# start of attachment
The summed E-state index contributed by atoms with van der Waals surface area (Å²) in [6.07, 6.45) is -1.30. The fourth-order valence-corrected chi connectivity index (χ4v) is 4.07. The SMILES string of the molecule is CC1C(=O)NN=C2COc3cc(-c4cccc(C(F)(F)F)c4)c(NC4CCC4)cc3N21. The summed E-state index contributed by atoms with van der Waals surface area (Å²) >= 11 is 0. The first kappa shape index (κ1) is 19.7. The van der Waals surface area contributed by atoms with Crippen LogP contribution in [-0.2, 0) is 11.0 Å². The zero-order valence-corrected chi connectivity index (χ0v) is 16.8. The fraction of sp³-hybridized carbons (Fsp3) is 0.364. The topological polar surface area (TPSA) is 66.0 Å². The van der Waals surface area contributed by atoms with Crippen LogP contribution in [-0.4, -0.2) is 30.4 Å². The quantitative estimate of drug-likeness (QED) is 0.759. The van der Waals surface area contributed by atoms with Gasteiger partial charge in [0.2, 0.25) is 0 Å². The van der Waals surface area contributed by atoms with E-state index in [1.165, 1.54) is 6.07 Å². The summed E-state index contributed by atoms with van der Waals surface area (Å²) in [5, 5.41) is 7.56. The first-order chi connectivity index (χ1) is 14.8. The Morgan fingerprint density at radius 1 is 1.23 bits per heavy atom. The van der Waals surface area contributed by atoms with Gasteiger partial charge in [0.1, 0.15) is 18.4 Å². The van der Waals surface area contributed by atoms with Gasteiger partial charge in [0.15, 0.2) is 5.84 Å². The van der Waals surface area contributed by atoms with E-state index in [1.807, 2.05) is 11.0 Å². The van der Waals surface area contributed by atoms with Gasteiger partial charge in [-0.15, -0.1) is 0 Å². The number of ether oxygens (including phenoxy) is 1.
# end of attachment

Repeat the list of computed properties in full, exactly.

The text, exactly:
The summed E-state index contributed by atoms with van der Waals surface area (Å²) in [6.07, 6.45) is -1.30. The fourth-order valence-corrected chi connectivity index (χ4v) is 4.07. The SMILES string of the molecule is CC1C(=O)NN=C2COc3cc(-c4cccc(C(F)(F)F)c4)c(NC4CCC4)cc3N21. The summed E-state index contributed by atoms with van der Waals surface area (Å²) >= 11 is 0. The first kappa shape index (κ1) is 19.7. The van der Waals surface area contributed by atoms with Crippen LogP contribution in [-0.2, 0) is 11.0 Å². The zero-order valence-corrected chi connectivity index (χ0v) is 16.8. The fraction of sp³-hybridized carbons (Fsp3) is 0.364. The topological polar surface area (TPSA) is 66.0 Å². The van der Waals surface area contributed by atoms with Crippen LogP contribution in [-0.4, -0.2) is 30.4 Å². The quantitative estimate of drug-likeness (QED) is 0.759. The van der Waals surface area contributed by atoms with Gasteiger partial charge in [0.2, 0.25) is 0 Å². The van der Waals surface area contributed by atoms with E-state index in [1.165, 1.54) is 6.07 Å². The summed E-state index contributed by atoms with van der Waals surface area (Å²) in [5, 5.41) is 7.56. The first-order chi connectivity index (χ1) is 14.8. The Morgan fingerprint density at radius 1 is 1.23 bits per heavy atom. The van der Waals surface area contributed by atoms with Gasteiger partial charge in [0.1, 0.15) is 18.4 Å². The van der Waals surface area contributed by atoms with Gasteiger partial charge in [0.15, 0.2) is 5.84 Å². The van der Waals surface area contributed by atoms with E-state index in [1.807, 2.05) is 11.0 Å². The van der Waals surface area contributed by atoms with Gasteiger partial charge in [-0.15, -0.1) is 0 Å². The number of ether oxygens (including phenoxy) is 1.